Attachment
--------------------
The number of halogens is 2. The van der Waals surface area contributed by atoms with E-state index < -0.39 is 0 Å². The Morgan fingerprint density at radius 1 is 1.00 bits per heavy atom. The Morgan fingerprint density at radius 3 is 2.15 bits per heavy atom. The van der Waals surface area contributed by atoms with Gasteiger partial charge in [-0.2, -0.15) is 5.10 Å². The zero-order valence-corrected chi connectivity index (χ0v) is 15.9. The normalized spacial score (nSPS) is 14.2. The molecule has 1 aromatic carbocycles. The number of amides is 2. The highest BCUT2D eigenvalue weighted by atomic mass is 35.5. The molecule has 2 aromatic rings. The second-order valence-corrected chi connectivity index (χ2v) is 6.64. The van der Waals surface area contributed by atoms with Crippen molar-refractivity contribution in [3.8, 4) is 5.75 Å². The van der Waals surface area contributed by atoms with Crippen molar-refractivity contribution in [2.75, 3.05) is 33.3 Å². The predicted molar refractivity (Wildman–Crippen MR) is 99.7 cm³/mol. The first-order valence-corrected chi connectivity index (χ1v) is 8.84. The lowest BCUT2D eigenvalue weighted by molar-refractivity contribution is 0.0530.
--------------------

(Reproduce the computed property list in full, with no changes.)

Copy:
The number of halogens is 2. The van der Waals surface area contributed by atoms with E-state index < -0.39 is 0 Å². The Morgan fingerprint density at radius 1 is 1.00 bits per heavy atom. The Morgan fingerprint density at radius 3 is 2.15 bits per heavy atom. The van der Waals surface area contributed by atoms with Gasteiger partial charge in [-0.2, -0.15) is 5.10 Å². The zero-order valence-corrected chi connectivity index (χ0v) is 15.9. The normalized spacial score (nSPS) is 14.2. The molecule has 1 aromatic carbocycles. The number of amides is 2. The highest BCUT2D eigenvalue weighted by atomic mass is 35.5. The molecule has 2 aromatic rings. The second-order valence-corrected chi connectivity index (χ2v) is 6.64. The van der Waals surface area contributed by atoms with Crippen molar-refractivity contribution in [3.8, 4) is 5.75 Å². The van der Waals surface area contributed by atoms with Crippen molar-refractivity contribution in [2.75, 3.05) is 33.3 Å². The predicted molar refractivity (Wildman–Crippen MR) is 99.7 cm³/mol. The first-order valence-corrected chi connectivity index (χ1v) is 8.84. The lowest BCUT2D eigenvalue weighted by molar-refractivity contribution is 0.0530.